Applying the foregoing applicable legal standards to the evidence and facts in the case at bar, it is found and concluded that the defendant's personnel policies and procedures for presenting complaints and for salary administration, as applied to the plaintiff herein, were racially neutral, reasonable and based on justifiable and necessary business considerations.

Further, it is concluded that the determination to terminate plaintiff's employment was a racially neutral, fair and justifiable personnel decision in view of the surrounding circumstances. Naraine v. Western Electric Company, Inc., 507 F.2d 590 (8th Cir. 1974); Christian v. General Motors Corp., 341 F.Supp. 1207 (E.D.Mo.1972); affirmed without opinion, 475 F.2d 1407 (8th Cir. 1973); Bolton v. Murray Envelope Corp., 493 F.2d 191, 194 (5th Cir. 1974); Cupples v. Transport Insurance Co., 371 F.Supp. 146 (N.D.Texas 1974), affirmed, 498 F.2d 1091 (5th Cir. 1974); see also, Smith v. Universal Services, Inc., 454 F.2d 154, 156 (5th Cir. 1972).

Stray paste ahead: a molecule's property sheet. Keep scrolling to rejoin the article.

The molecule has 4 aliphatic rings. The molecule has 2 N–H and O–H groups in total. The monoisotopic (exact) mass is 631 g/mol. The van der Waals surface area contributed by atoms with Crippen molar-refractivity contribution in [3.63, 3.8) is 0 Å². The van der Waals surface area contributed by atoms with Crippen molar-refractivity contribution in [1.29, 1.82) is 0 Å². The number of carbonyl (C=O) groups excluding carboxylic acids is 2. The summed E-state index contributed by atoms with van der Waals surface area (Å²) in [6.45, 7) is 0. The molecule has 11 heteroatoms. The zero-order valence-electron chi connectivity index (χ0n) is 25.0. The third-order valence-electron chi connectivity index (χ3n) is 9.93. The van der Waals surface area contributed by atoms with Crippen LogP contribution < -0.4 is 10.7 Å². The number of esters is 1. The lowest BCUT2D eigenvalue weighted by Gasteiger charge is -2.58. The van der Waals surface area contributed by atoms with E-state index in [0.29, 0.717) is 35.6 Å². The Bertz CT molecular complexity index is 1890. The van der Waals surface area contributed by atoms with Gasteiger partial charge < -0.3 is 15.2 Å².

Based on the evidence presented, it is further concluded that the plaintiff has failed to prove and the defendant has affirmatively disproved the allegations of racial discrimination. The case at bar is devoid of the type of evidence of racial discrimination which led to the granting of relief by this Court in Lowry v. Whitaker Cable Corp., 348 F.Supp. 202 (W.D.Mo.1972), affirmed, 472 F.2d 1210 (8th Cir. 1973), and Taylor v. Ford Motor Co., Civil Action No. 19015-3 (W.D.Mo. April 16, 1974). Under these circumstances, judgment should be rendered in favor of the defendant on both counts of plaintiff's complaint.

For all the foregoing reasons, it is therefore

Ordered and adjudged that the claims for relief in Count I and II of plaintiff's complaint be, and they are hereby, adjudged to be without merit. It is further

Ordered and adjudged that the plaintiff be, and she is hereby, denied all relief prayed for in the complaint.


1. A draft of the proposed findings of fact was delivered earlier to counsel with an invitation to point out any errors or deficiencies therein. Plaintiff filed a response to this invitation on May 2, 1975, in the form of a "Report." That report has been carefully considered in preparing this smooth draft of the findings of fact, conclusions of law and final judgment.